Film Review: The Bostonians
The Bostonians is an adaptation of the novel by Henry James. Apparently, the book is meant to be a satire of the women’s movement or so my research tells me. However, the film did not present the story this way, taking a more serious tack.
Perhaps this is because it is a Merchant Ivory production. Or perhaps it is simply because any criticism of the women’s movement would not be nearly as well-received as it once might have been. Or perhaps it is simply because any criticism of the women’s movement would not be nearly as well-received as it once might have been.
Olive Chancellor is a firm believer in the movement for women’s rights. Basil Ransom, her cousin, is a firm chauvinist. Both happen to meet a brilliant young orator, Verena Tarrant, while she is speaking at a small gathering. While Olive sees Verena as a brilliant voice for the movement and close friend, Basil sees a woman he would quite like to marry. And so begins a battle for Verena’s future.
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Due to the film’s origin as satire, the characters are drawn rather simply, more as caricatures than real people which does harm the audience’s ability to care about them. I only became invested because of my own ideals concerning equality between men and women. There are echoes of more modern conflicts between feminists and those who oppose them, though this is framed in an entirely different way. There are also some engaging speeches. This I did find interesting. If you do not have any strong opinions either way then this film will probably not interest you that much.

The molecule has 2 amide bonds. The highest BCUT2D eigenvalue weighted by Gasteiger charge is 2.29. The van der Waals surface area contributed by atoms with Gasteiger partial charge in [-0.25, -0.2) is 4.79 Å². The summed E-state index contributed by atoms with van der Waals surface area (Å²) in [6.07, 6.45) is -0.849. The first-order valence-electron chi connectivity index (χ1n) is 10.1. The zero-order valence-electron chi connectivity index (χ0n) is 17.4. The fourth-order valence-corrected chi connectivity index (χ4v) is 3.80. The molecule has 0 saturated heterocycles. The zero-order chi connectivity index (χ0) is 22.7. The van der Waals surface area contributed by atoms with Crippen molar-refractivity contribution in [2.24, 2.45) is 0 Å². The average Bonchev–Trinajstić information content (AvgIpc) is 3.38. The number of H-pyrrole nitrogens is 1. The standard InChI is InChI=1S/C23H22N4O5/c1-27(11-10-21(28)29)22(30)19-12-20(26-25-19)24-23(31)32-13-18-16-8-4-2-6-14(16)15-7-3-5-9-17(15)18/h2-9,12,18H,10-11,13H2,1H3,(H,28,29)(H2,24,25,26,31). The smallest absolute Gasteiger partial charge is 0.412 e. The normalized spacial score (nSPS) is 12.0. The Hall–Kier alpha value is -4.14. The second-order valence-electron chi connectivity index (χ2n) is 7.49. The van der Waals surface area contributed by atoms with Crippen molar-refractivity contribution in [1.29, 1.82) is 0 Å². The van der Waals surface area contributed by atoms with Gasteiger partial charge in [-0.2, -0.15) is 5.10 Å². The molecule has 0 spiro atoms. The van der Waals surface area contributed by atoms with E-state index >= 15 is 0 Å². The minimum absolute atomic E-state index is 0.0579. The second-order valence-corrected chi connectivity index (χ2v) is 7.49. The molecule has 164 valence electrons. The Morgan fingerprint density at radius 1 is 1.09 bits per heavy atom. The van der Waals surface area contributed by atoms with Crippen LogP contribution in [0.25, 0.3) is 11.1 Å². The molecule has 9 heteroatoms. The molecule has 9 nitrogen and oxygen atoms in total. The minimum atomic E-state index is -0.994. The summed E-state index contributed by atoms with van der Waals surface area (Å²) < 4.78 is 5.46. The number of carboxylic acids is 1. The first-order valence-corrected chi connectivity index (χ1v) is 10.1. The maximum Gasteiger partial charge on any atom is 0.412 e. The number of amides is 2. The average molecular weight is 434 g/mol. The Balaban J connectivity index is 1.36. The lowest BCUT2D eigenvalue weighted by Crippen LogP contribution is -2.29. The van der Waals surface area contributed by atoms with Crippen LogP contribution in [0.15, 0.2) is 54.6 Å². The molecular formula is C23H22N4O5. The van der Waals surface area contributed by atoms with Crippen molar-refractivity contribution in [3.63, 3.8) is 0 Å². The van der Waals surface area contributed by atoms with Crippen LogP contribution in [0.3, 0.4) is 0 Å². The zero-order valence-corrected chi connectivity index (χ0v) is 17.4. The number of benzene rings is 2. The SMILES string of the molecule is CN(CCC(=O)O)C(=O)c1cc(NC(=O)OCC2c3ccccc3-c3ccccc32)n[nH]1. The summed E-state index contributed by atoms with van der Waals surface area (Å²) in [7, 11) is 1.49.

The Bostonians is a longer drama, coming in at just under two hours but it feels much longer despite not all that much happening. I feel that what story there is could have been told in a much shorter time. However, if you prefer the meditative and slower storytelling technique of classics such as Howard’s End and A Room with a View then you may enjoy The Bostonians.
As a period drama though it has some merits. The cast is impressive. Vanessa Redgrave and Christopher Reeve perform the characters of Olive and Basil expertly. I certainly never thought I would watch a film that would make me loathe Christopher Reeve, even temporarily. The sets and costumes well evoke the time period albeit with a dreamy otherworldliness.
As to romance, it’s a bit complicated. Basil is a controlling jerk who intends to force Verena into a domestic role that would stifle her. Olive clearly harbors suppressed feelings for Verena and it is unclear whether they were ever returned. While Olive can ostensibly be seen to be on the side of the right she, like Basil, exhibits manipulative behavior. Olive also uses Verena for her own ends, however admirable they may be. I find myself rooting for a minor character who loves Verena for herself and would not wish to change her. But perhaps that is just me interpreting things through a more modern viewpoint.
In short, I did not really enjoy The Bostonians though I am sure that there are many who might. There were moments where I was truly engaged but they got a bit lost in the sheer length of it. For those who enjoyed the style of Room with a View or Howard’s End, this may be a film for you, as long as you don’t mind the absence of an enjoyable romance.
Photo Credit: Almi Pictures
Content Note: The film is not rated but has no explicit content.
Where to Watch: On DVD.
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